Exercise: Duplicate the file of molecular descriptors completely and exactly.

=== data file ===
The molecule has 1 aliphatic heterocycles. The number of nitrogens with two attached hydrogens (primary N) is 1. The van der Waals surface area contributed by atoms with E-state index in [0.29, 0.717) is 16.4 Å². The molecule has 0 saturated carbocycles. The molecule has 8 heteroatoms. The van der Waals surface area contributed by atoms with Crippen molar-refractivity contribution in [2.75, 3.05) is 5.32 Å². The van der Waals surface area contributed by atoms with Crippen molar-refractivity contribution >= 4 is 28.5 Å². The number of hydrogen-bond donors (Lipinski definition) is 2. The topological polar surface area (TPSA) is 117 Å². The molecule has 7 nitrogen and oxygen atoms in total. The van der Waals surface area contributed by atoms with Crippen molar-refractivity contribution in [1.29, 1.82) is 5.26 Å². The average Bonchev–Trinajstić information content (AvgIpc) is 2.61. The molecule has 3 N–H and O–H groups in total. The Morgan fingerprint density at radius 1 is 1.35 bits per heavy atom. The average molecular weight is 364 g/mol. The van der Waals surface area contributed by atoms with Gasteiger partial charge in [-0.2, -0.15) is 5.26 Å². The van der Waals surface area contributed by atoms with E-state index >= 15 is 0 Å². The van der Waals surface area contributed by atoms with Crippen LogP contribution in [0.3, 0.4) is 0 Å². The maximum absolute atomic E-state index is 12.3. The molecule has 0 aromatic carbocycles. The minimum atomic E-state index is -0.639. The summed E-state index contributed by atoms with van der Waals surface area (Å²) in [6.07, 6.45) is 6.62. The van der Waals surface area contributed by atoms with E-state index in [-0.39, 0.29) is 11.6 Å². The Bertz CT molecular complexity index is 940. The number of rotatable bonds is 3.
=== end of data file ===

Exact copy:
The molecule has 1 aliphatic heterocycles. The number of nitrogens with two attached hydrogens (primary N) is 1. The van der Waals surface area contributed by atoms with E-state index in [0.29, 0.717) is 16.4 Å². The molecule has 0 saturated carbocycles. The molecule has 8 heteroatoms. The van der Waals surface area contributed by atoms with Crippen molar-refractivity contribution in [2.75, 3.05) is 5.32 Å². The van der Waals surface area contributed by atoms with Crippen molar-refractivity contribution >= 4 is 28.5 Å². The number of hydrogen-bond donors (Lipinski definition) is 2. The topological polar surface area (TPSA) is 117 Å². The molecule has 7 nitrogen and oxygen atoms in total. The van der Waals surface area contributed by atoms with Crippen molar-refractivity contribution in [1.29, 1.82) is 5.26 Å². The average Bonchev–Trinajstić information content (AvgIpc) is 2.61. The molecule has 3 N–H and O–H groups in total. The Morgan fingerprint density at radius 1 is 1.35 bits per heavy atom. The average molecular weight is 364 g/mol. The van der Waals surface area contributed by atoms with Gasteiger partial charge in [-0.2, -0.15) is 5.26 Å². The van der Waals surface area contributed by atoms with E-state index >= 15 is 0 Å². The van der Waals surface area contributed by atoms with Crippen LogP contribution in [0.3, 0.4) is 0 Å². The maximum absolute atomic E-state index is 12.3. The molecule has 0 aromatic carbocycles. The minimum atomic E-state index is -0.639. The summed E-state index contributed by atoms with van der Waals surface area (Å²) in [6.07, 6.45) is 6.62. The van der Waals surface area contributed by atoms with E-state index in [-0.39, 0.29) is 11.6 Å². The Bertz CT molecular complexity index is 940. The number of rotatable bonds is 3.